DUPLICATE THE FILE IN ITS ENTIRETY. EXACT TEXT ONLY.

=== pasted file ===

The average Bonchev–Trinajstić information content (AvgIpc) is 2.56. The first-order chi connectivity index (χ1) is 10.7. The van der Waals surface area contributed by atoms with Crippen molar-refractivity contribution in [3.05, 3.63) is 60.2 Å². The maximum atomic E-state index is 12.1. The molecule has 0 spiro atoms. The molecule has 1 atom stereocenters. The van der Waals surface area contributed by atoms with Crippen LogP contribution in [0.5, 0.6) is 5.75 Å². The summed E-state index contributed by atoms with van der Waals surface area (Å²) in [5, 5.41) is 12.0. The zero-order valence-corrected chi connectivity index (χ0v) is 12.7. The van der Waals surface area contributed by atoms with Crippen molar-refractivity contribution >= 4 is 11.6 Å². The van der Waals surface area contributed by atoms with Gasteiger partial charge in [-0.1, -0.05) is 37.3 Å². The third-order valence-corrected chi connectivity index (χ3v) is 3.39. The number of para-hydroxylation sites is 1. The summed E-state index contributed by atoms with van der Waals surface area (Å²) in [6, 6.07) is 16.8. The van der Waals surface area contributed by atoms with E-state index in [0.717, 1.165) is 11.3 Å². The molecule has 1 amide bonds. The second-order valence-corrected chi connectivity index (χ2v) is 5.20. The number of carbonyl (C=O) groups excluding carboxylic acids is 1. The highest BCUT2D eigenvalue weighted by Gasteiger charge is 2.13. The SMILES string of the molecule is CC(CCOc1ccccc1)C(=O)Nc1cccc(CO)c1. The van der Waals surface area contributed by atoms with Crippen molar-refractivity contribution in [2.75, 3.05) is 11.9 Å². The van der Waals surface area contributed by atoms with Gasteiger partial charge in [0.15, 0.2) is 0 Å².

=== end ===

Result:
The average Bonchev–Trinajstić information content (AvgIpc) is 2.56. The first-order chi connectivity index (χ1) is 10.7. The van der Waals surface area contributed by atoms with Crippen molar-refractivity contribution in [3.05, 3.63) is 60.2 Å². The maximum atomic E-state index is 12.1. The molecule has 0 spiro atoms. The molecule has 1 atom stereocenters. The van der Waals surface area contributed by atoms with Crippen LogP contribution in [0.5, 0.6) is 5.75 Å². The summed E-state index contributed by atoms with van der Waals surface area (Å²) in [5, 5.41) is 12.0. The zero-order valence-corrected chi connectivity index (χ0v) is 12.7. The van der Waals surface area contributed by atoms with Crippen molar-refractivity contribution >= 4 is 11.6 Å². The van der Waals surface area contributed by atoms with Gasteiger partial charge in [-0.1, -0.05) is 37.3 Å². The third-order valence-corrected chi connectivity index (χ3v) is 3.39. The number of para-hydroxylation sites is 1. The summed E-state index contributed by atoms with van der Waals surface area (Å²) in [6, 6.07) is 16.8. The van der Waals surface area contributed by atoms with E-state index in [0.717, 1.165) is 11.3 Å². The molecule has 1 amide bonds. The second-order valence-corrected chi connectivity index (χ2v) is 5.20. The number of carbonyl (C=O) groups excluding carboxylic acids is 1. The highest BCUT2D eigenvalue weighted by Gasteiger charge is 2.13. The SMILES string of the molecule is CC(CCOc1ccccc1)C(=O)Nc1cccc(CO)c1. The van der Waals surface area contributed by atoms with Crippen molar-refractivity contribution in [2.75, 3.05) is 11.9 Å². The van der Waals surface area contributed by atoms with Gasteiger partial charge in [0.15, 0.2) is 0 Å².